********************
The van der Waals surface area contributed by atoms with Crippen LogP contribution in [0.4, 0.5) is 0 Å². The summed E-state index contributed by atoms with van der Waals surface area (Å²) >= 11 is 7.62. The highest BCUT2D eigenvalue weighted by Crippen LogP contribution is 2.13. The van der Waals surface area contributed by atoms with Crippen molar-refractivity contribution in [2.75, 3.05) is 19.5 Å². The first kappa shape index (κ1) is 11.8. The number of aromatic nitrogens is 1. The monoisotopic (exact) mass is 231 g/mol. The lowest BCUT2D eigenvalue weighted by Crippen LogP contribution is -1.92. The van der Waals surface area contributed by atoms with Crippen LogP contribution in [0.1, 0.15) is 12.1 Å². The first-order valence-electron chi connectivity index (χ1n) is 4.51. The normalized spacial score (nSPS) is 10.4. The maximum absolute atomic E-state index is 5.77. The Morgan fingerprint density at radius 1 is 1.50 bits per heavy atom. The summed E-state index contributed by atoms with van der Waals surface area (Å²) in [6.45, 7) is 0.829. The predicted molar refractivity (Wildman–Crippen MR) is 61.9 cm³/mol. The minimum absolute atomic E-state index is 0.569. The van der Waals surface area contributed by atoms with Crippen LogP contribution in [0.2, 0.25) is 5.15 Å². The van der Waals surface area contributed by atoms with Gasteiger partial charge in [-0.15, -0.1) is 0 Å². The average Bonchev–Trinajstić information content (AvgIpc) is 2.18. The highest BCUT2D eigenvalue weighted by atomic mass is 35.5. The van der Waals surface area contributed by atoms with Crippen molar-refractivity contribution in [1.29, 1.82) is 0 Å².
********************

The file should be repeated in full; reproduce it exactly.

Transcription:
The van der Waals surface area contributed by atoms with Crippen LogP contribution in [0.4, 0.5) is 0 Å². The summed E-state index contributed by atoms with van der Waals surface area (Å²) >= 11 is 7.62. The highest BCUT2D eigenvalue weighted by Crippen LogP contribution is 2.13. The van der Waals surface area contributed by atoms with Crippen molar-refractivity contribution in [2.75, 3.05) is 19.5 Å². The first kappa shape index (κ1) is 11.8. The number of aromatic nitrogens is 1. The monoisotopic (exact) mass is 231 g/mol. The lowest BCUT2D eigenvalue weighted by Crippen LogP contribution is -1.92. The van der Waals surface area contributed by atoms with Crippen LogP contribution in [0.1, 0.15) is 12.1 Å². The first-order valence-electron chi connectivity index (χ1n) is 4.51. The normalized spacial score (nSPS) is 10.4. The maximum absolute atomic E-state index is 5.77. The Morgan fingerprint density at radius 1 is 1.50 bits per heavy atom. The summed E-state index contributed by atoms with van der Waals surface area (Å²) in [6.45, 7) is 0.829. The predicted molar refractivity (Wildman–Crippen MR) is 61.9 cm³/mol. The minimum absolute atomic E-state index is 0.569. The van der Waals surface area contributed by atoms with Crippen LogP contribution in [0.2, 0.25) is 5.15 Å². The van der Waals surface area contributed by atoms with Gasteiger partial charge in [-0.15, -0.1) is 0 Å². The average Bonchev–Trinajstić information content (AvgIpc) is 2.18. The highest BCUT2D eigenvalue weighted by atomic mass is 35.5. The van der Waals surface area contributed by atoms with Crippen molar-refractivity contribution in [1.29, 1.82) is 0 Å².